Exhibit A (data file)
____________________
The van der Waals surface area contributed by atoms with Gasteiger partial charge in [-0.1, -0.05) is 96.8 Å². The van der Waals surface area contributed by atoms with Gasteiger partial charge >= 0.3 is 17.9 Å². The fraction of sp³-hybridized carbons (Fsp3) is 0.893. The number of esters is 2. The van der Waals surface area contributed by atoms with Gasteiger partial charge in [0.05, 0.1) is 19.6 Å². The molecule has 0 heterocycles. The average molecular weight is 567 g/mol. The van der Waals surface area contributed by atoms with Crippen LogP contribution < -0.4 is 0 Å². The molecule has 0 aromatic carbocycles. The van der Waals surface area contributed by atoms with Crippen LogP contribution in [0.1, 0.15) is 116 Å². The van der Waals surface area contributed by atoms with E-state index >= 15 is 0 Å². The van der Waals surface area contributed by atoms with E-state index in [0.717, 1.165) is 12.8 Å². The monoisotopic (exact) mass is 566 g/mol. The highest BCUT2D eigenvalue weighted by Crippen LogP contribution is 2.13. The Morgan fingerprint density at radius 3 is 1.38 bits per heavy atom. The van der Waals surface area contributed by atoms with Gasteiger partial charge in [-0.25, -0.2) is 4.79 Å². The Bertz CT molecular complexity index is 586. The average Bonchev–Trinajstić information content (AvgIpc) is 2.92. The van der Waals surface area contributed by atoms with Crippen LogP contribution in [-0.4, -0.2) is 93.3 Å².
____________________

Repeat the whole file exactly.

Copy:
The van der Waals surface area contributed by atoms with Gasteiger partial charge in [-0.1, -0.05) is 96.8 Å². The van der Waals surface area contributed by atoms with Gasteiger partial charge >= 0.3 is 17.9 Å². The fraction of sp³-hybridized carbons (Fsp3) is 0.893. The number of esters is 2. The van der Waals surface area contributed by atoms with Gasteiger partial charge in [0.05, 0.1) is 19.6 Å². The molecule has 0 heterocycles. The average molecular weight is 567 g/mol. The van der Waals surface area contributed by atoms with Crippen LogP contribution < -0.4 is 0 Å². The molecule has 0 aromatic carbocycles. The van der Waals surface area contributed by atoms with Crippen LogP contribution in [0.1, 0.15) is 116 Å². The van der Waals surface area contributed by atoms with E-state index >= 15 is 0 Å². The van der Waals surface area contributed by atoms with E-state index in [0.717, 1.165) is 12.8 Å². The monoisotopic (exact) mass is 566 g/mol. The highest BCUT2D eigenvalue weighted by Crippen LogP contribution is 2.13. The Morgan fingerprint density at radius 3 is 1.38 bits per heavy atom. The van der Waals surface area contributed by atoms with Gasteiger partial charge in [-0.25, -0.2) is 4.79 Å². The Bertz CT molecular complexity index is 586. The average Bonchev–Trinajstić information content (AvgIpc) is 2.92. The van der Waals surface area contributed by atoms with Crippen LogP contribution in [-0.4, -0.2) is 93.3 Å².